Friday, May 23, 2008

The Future of the Car is Carsharing

Recently I was asked by the City of Portland what I thought carsharing might look like in 5-10 years.  Of course, the answer depends on all sorts of external factors — gas prices, climate change policies and road construction to name a few. 

My vision of the future is: roads will be increasingly crowded for longer periods every day; gasoline costs will continue to go up and regional centers will provide more shops and services reducing the need to drive across town; density in urban areas will increase making improvements in public transportation (bus and rail) possible — attracting new riders; vehicle taxes will be instituted cover more of the actual cost of roads, highways and safety, making car ownership more expensive.

Carsharing services will provide some new service models: open-ended trips without having to specify a return time (although that will still be an option) and cars on demand just go to the car, swipe your card and drive off – no reservation no return time.  Such services are already offered in Europe but can only be successful when there is a high density of vehicles and members in an area.  (I don't foresee one-way trips between certain stations as it's a logistical nightmare to administer and such trips can be better served by taxicabs right now.)

Carsharing will be in the suburbs, as well, and not just around transit hubs and regional centers where higher density mixed used development can support carsharing.   Car owners will be able to make their cars available to the carsharing members for a few days at a time and share the revenues with the service.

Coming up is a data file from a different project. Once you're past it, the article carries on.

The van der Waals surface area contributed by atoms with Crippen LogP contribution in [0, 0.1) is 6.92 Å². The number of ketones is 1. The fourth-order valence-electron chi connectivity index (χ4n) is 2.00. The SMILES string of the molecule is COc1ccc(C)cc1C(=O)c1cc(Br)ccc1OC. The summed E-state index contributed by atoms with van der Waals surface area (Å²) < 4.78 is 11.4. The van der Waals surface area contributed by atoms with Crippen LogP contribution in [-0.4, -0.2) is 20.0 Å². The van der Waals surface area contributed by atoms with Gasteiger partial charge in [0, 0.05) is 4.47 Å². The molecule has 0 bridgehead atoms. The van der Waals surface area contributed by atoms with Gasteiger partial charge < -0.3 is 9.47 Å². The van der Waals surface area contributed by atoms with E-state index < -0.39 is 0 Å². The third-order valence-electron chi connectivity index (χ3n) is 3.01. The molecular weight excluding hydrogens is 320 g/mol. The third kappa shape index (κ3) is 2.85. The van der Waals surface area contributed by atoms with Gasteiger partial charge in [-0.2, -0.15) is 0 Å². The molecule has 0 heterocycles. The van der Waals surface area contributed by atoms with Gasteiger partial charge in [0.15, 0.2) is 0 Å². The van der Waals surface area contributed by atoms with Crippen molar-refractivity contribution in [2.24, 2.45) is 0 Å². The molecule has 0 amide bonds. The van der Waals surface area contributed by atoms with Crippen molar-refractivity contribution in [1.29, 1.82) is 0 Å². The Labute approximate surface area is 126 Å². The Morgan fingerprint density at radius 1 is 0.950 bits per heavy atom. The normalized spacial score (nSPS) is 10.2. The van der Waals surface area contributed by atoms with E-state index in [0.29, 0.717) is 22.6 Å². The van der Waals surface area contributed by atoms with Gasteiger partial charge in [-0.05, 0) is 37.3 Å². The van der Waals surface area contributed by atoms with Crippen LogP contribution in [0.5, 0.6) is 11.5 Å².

Carsharing will team up with public transit agencies, including a newly-invigorated Amtrak, to offer integrated regional mobility passes.  Members will locate the closest carsharing vehicle or transit stop with a dynamic map on their cell phone.

As the nature of car ownership changes, new organizations will enter the carsharing field.  Car rental companies, and maybe even a car manufacturer, will get into carsharing in some areas.   Non profit carshares will likely appear in many cities offering lower cost service with more basic or more environmentally-friendly vehicles, including electric scooters, neighborhood electric vehicles, as well as traditional gasoline and gas-hybrid vehicles.

As a result carsharing membership could grow to 10-15% of the drivers living in neighborhoods served by carsharing — up from the 1-2% now. And an increasing number of those households will be car free, walking, bicycling and using public transportation for most of their trips and carsharing when they need the convenience and flexibility. This means that parking demand will be lower in some areas and some parking garages may be converted into commercial or residential properties.

As a result of all these changes, people will be happier, healthier and cities more vibrant than today. But it won’t happen unless we help it along.  What do you think?